The true definition of strength, according to an average white girl

I want to be a strong person.

I’m not talking about the ability to rip my pants and T-shirt after flexing my bulging muscles, although it’s true that I did almost beat a football player at arm wrestling. Once. Almost. Nearly 9 years ago.

All physical connotations aside, there are a lot of misconceptions we have established about the definition of strength. In this post, you will see the words strong and strength more times than you’d like to count because I’m going to attempt to define what strength truly means to a 24-year-old American girl of average height named Meghan. No, I’m not a philosopher, but here are my views (we all know I have many) on strength.

Being a person of strength doesn’t require us to be cold, detached and seemingly unfeeling. It doesn’t require turning off all emotional outlets, throwing away sensitivity, telling people to suck it up and deal with it, or tossing our tender hearts to the wayside. It’s quite the opposite, in fact.

There is nothing icy, stone-like or unfeeling in the true nature of strength.

Strength can be found during your weakest points in life. You may bawl. You may feel like the weakest, most pitiful person in the tri-state area. You may be tempted to give up and shut down. All of those reactions are normal, at least, they are to me.

A strong person communicates their emotions, acknowledges their weaknesses, but refuses to give up when facing yet another hurdle or failure. They show people they are loved, risk exposing vulnerability, and decide to trust God with every situation, even if it takes them awhile to get to that point.

Strength comes in realizing that many, if not most, things are out of our control. We must be willing to accept that. However, that does not mean we shouldn’t strive for more and go after what God calls us to do.

Strength realizes the folly of being too prideful and strives for true humility. Humility doesn’t require us to make self-deprecating comments. True humility means we are thinking of others, of a mission and not dwelling on ourselves in the first place.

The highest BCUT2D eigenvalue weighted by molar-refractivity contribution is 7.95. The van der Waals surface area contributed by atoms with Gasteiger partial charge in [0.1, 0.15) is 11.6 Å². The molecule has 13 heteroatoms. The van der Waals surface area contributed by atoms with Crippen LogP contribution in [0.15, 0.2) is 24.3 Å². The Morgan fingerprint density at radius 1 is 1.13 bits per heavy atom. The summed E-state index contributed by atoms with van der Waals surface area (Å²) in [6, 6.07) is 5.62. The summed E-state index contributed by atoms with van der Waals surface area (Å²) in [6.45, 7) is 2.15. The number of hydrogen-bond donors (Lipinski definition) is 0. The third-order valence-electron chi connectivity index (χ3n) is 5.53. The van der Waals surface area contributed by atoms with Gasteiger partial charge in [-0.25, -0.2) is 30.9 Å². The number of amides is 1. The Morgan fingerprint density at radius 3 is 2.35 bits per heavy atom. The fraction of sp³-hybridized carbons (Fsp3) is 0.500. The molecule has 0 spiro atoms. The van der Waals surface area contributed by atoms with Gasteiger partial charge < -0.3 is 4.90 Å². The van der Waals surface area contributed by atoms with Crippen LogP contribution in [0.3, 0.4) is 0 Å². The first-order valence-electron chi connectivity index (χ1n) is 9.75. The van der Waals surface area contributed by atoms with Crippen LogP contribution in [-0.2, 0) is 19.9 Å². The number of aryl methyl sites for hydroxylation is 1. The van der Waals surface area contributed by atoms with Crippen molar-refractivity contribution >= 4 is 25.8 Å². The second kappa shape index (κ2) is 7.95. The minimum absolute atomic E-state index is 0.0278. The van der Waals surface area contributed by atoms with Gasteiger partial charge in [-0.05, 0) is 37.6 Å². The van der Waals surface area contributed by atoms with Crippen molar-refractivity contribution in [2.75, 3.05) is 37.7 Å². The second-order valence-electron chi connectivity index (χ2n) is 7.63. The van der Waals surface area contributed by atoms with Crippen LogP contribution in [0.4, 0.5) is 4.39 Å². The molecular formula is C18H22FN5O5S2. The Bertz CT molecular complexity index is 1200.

Self-deprecation is completely different. In practicing that, we are consumed with the thought of our own inadequacies and put too much importance on the potentially negative opinions of others, which is also unhealthy and wastes time we could be spending on building up our strength.

We all have heard that the more pride you have, the harder you fall. There are so many hidden ways we put ourselves or accomplishments on pedestals. Realizing this and actively practicing humility makes us stronger.

Strength involves letting some people go, while never giving up on others. Is that a bit ambiguous, and does it sound like something found in a fortune cookie? Yes.

Strength is found when we are unwilling to settle for hopelessness, unhealthy habits, and anything else that needs to be kicked to the curb in our lives. It means believing in the ability to change and going after that change by allowing God to grab a hold of our hearts and minds.

Strength is found when we forgive others and replace the anger we have toward them with genuine, Christ-like love. This is no easy task, believe me. It requires God’s help.

Strength involves an unrelenting passion for others’ well-beings, for their hearts and minds, for their souls.

Strength means keeping our word, following through on commitments, not being all talk and no action.

Strength actively practices compassion, mercy, understanding and love.

Strength takes courage.

Strength is your character, and your character is shown through every interaction you have during every moment of your life.

Strength involves a lot more than what I’ve just rambled about on this lovely, Sunday afternoon, but there are countless ways in which to demonstrate it.

My strength fails more often than I’d like to admit. However, I am strong enough to realize that I am a work in progress, and there are a million opportunities every day in which I can put these definitions of strength into practice.

Where does my strength come from? It comes from the Lord.

Philippians 4:13 I can do all things through Christ which strengthens me.

Exodus 15:2 The LORD is my strength and song, and he is become my salvation: he is my God, and I will prepare him an habitation; my father’s God, and I will exalt him.

2 Samuel 22:33 God is my strength and power: and he makes my way perfect.

1 Chronicles 16:11 Seek the LORD and his strength, seek his face continually.

Psalms 118:14 The LORD is my strength and song, and is become my salvation.

Isaiah 33:2 O LORD, be gracious to us; we have waited for you: be you their arm every morning, our salvation also in the time of trouble.

Isaiah 40:29 He gives power to the faint; and to them that have no might he increases strength.

Habakkuk 3:19 The LORD God is my strength, and he will make my feet like hinds’ feet, and he will make me to walk on my high places.

Luke 22:43 And there appeared an angel to him from heaven, strengthening him.

Ephesians 6:10 Finally, my brothers, be strong in the Lord, and in the power of his might.

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